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Here’s What Insiders Say Will Happen In 2022 …

Well, 2021 was a year for the history books for sure. We thought COVID was behind us and then we were hit with Delta and now Omicron is raging. Refinances dried up and purchases blew up. But enough about 2021, let’s talk about 2022. PROGRESS in Lending reached out to 16 mortgage industry thought leaders and asked them to predict what will happen in our space next year. Here’s what they said:

“Affordable Housing will be a central issue next year. I see two possible solutions: we can figure out how to use the excess commercial real estate in our cities and turn it into affordable housing, or the government could find ways to provide incentives to builders to build more affordable housing. What we probably should not do is mandate that lenders put people into homes when they are not yet ready to take on that financial burden.”

>>Joseph Camerieri, Executive Vice-President and Client Account Management Executive at Mortgage Cadence

“More future Homebuyers will focus on being co-owners. This will enable 25- to 35-year-olds to become owners in the least affordable housing market we’ve seen in decades. Jess, a renter in Kansas City with four other roommates, told me he was priced out of the market. His income was never high enough and houses in his income range were never available. Buyers who become co-owners can overcome these challenges, if they can find others like them and if they have a way to allocate ownership of the house — but it can be done and we’ll see more of it in 2022.”

>>A. W. Pickel, III, Director of Lender Relations with SocialEquity

“Most lenders will see their businesses shrink next year. Their loan officers just aren’t trained to originate purchase money business or haven’t had to focus on it for a very long time. We’ll see more branch managers coaching LOs to pick up the phone in 2022, because our data shows that LOs who have a program of outbound calling will close twice as many loans as those who don’t. That will make up for a lot of lost volume when the market tightens in next year. All they have to do is help their LOs overcome their call reluctance, which our experience tells us can be done.”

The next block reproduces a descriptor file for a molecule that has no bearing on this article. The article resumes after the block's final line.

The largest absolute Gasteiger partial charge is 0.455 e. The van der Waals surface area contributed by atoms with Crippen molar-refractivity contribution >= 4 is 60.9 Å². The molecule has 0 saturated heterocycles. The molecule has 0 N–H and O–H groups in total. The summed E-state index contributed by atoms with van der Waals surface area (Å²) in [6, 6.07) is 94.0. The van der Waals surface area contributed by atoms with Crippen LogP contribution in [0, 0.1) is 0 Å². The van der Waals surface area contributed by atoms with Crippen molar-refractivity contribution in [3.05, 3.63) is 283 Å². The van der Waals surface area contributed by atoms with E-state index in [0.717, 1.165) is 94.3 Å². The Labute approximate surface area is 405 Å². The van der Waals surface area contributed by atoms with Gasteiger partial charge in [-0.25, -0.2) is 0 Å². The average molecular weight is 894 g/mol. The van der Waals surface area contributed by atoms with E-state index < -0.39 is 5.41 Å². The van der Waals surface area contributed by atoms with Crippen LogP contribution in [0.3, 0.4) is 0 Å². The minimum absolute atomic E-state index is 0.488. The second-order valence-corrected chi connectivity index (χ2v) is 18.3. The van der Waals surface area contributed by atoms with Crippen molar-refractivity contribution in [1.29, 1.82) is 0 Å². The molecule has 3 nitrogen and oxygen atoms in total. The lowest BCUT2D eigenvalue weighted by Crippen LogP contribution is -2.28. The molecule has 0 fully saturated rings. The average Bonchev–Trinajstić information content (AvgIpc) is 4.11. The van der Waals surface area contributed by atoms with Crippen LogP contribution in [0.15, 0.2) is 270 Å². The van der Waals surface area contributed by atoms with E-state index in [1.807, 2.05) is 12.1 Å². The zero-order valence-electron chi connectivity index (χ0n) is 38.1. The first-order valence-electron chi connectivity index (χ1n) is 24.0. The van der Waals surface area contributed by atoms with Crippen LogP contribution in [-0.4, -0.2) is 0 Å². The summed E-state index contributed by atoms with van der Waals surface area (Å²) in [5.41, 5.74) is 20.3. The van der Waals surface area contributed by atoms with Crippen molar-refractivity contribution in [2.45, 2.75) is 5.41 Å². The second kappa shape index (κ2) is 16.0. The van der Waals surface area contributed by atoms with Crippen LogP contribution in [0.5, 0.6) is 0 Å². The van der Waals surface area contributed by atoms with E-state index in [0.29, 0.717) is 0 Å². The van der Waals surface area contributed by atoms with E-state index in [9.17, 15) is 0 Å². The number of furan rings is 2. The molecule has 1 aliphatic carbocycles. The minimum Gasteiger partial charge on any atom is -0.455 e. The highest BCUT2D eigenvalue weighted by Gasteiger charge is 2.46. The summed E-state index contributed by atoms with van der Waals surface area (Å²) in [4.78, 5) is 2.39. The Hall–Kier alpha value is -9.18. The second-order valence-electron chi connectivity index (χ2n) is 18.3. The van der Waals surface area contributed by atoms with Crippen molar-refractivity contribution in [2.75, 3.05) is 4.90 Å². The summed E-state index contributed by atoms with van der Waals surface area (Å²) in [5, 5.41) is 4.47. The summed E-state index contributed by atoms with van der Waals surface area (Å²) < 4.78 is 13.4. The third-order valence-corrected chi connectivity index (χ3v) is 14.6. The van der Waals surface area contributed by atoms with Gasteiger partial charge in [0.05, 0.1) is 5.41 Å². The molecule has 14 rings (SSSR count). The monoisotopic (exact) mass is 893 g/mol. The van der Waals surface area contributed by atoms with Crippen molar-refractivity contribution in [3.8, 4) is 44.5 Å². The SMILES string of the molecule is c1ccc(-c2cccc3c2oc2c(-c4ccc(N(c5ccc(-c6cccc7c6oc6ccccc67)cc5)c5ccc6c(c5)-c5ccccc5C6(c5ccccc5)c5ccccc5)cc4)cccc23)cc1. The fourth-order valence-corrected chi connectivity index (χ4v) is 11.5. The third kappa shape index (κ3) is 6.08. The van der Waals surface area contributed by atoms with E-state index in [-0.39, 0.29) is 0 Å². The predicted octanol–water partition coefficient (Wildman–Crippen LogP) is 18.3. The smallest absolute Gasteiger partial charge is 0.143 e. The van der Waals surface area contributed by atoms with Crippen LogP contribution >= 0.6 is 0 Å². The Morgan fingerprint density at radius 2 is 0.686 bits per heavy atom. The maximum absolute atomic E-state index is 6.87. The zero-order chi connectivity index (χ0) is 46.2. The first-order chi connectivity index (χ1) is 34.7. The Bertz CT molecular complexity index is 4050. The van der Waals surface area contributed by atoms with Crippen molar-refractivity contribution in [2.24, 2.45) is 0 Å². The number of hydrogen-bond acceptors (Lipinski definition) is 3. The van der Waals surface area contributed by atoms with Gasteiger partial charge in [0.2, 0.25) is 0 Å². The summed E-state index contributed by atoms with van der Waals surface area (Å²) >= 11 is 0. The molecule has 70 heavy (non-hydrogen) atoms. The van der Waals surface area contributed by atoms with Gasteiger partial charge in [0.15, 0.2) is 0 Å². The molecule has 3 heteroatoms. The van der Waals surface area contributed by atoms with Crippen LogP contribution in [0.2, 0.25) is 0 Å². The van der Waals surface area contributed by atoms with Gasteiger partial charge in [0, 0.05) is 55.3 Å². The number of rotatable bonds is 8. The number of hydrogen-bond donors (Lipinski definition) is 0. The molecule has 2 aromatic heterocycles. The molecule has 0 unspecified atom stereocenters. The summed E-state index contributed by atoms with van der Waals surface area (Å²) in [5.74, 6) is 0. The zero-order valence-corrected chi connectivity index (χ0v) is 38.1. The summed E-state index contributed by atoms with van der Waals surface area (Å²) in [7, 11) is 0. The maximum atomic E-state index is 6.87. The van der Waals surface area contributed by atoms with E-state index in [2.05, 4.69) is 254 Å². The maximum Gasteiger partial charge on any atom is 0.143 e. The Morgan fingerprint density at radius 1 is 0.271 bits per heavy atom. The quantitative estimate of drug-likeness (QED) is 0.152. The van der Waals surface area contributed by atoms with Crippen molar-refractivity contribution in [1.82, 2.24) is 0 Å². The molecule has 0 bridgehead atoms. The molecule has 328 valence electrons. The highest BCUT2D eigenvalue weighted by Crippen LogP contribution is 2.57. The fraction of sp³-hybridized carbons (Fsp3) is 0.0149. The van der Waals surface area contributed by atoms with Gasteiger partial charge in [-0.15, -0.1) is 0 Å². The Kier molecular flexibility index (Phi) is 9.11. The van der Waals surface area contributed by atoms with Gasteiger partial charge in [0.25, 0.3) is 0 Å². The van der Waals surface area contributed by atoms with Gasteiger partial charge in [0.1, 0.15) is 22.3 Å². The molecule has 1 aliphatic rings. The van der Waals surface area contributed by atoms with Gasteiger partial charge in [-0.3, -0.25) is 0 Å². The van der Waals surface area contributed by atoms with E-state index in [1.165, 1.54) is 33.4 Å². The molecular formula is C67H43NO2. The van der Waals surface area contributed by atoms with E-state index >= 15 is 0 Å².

>>Chris Harrington, President and Co-founder of Usherpa

“Lenders know they need better automation to reduce costs in a purchase money market when volumes are dropping, so we expect to see a good amount of new implementation in 2022. The problem is that lenders need a lot of support when it comes to effectively managing, testing, and implementing these new systems. In a normal year, 85% of projects will either fail or never achieve the anticipated ROI. Next year, I expect to see more lenders calling in third parties to assist in this process to increase their odds of success.”

>>Keith Kemph, President & CEO of BlackFin Group

“With all signs pointing towards a much smaller refi market and a super competitive purchase mortgage market, lenders should be searching for innovative ways to stand out with applicants. We know that 71% of all applicants analyzed by our platform can improve their credit score by 20 points or more within 30 days. Those lenders that focus on optimizing applicant credit early in the process will be able to qualify and retain more leads in 2022.”

>>Mike Darne, Vice President of Marketing at CreditXpert

“Today’s borrowers are shopping with 2-to-5 lenders for their new home loan. They’ll choose the one they trust to close in 2022. Winning that trust will drive LOs to provide the borrower with information that is both accurate and capable of helping them save money on their mortgage every single month. And they’ll have to provide it earlier in the process. Those who can do this will lead the industry.”

>>Nomi Smith, MBA, Founder and CEO at PMI Rate Pro

“For as long as I’ve been a part of this industry, loan originators have struggled to find good new business leads and to forge strong partnerships with their partners in real estate sales. This is going to get worse in 2022 and that’s why I expect to see more loan originators going directly to consumers to get new business. In the past this was very challenging, but today we know that consumers are shopping online. Lenders that find the right online destination for home buyers, and it’s out there, will be successful in 2022.”

>>John Glen Stevens, President of SRE Technologies

“Recruiting top people will still be a top concern for lenders in 2022. With volumes dropping in a purchase money market, they can’t afford to lose their best people or fail to attract top producers. There is a lot of debate about what American workers are looking for in the perfect job. A much easier question to answer is: what are employees no longer willing to put up with? High up on this list is outdated technology. Lenders will pay more attention to the tools they offer workers in 2022, thinking carefully about the technology these job applicants will encounter as they evaluate their alternatives.”

>>Valentin Saportas, CEO at MortgageHippo

“As state and federal restrictions on foreclosures continue to expire, the backlog of loans in default is likely to result in more foreclosures in 2022. However, the “wave” that the CFPB and other federal agencies feared should be mitigated by the expanded state, federal and GSE programs from pandemic-related defaults.”